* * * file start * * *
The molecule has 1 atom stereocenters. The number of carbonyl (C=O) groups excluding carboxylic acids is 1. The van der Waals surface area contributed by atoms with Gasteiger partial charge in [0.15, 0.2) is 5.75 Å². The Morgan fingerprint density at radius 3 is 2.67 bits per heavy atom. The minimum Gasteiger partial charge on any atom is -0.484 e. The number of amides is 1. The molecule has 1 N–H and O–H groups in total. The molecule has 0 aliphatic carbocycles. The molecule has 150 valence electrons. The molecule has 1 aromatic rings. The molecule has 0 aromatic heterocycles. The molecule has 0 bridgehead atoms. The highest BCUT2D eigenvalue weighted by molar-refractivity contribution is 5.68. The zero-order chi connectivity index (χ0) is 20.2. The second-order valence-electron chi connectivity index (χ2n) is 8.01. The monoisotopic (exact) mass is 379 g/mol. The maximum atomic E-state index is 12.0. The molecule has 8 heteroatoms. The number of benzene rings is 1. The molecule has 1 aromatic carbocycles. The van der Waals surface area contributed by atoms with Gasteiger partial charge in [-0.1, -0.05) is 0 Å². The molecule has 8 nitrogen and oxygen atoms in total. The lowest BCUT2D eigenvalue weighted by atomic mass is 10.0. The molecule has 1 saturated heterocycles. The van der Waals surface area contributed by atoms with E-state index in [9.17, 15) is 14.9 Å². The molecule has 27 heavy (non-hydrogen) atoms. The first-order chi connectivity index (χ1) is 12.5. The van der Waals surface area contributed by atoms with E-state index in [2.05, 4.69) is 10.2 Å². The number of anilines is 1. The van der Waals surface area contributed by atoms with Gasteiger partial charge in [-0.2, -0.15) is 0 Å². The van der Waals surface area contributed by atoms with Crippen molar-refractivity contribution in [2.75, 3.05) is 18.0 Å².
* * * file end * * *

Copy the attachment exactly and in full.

The molecule has 1 atom stereocenters. The number of carbonyl (C=O) groups excluding carboxylic acids is 1. The van der Waals surface area contributed by atoms with Gasteiger partial charge in [0.15, 0.2) is 5.75 Å². The Morgan fingerprint density at radius 3 is 2.67 bits per heavy atom. The minimum Gasteiger partial charge on any atom is -0.484 e. The number of amides is 1. The molecule has 1 N–H and O–H groups in total. The molecule has 0 aliphatic carbocycles. The molecule has 150 valence electrons. The molecule has 1 aromatic rings. The molecule has 0 aromatic heterocycles. The molecule has 0 bridgehead atoms. The highest BCUT2D eigenvalue weighted by molar-refractivity contribution is 5.68. The zero-order chi connectivity index (χ0) is 20.2. The second-order valence-electron chi connectivity index (χ2n) is 8.01. The monoisotopic (exact) mass is 379 g/mol. The maximum atomic E-state index is 12.0. The molecule has 8 heteroatoms. The number of benzene rings is 1. The molecule has 1 aromatic carbocycles. The van der Waals surface area contributed by atoms with Gasteiger partial charge in [-0.1, -0.05) is 0 Å². The molecule has 8 nitrogen and oxygen atoms in total. The lowest BCUT2D eigenvalue weighted by atomic mass is 10.0. The molecule has 1 saturated heterocycles. The van der Waals surface area contributed by atoms with E-state index in [9.17, 15) is 14.9 Å². The molecule has 27 heavy (non-hydrogen) atoms. The first-order chi connectivity index (χ1) is 12.5. The van der Waals surface area contributed by atoms with E-state index in [2.05, 4.69) is 10.2 Å². The number of anilines is 1. The van der Waals surface area contributed by atoms with Gasteiger partial charge in [-0.2, -0.15) is 0 Å². The van der Waals surface area contributed by atoms with Crippen molar-refractivity contribution in [2.75, 3.05) is 18.0 Å².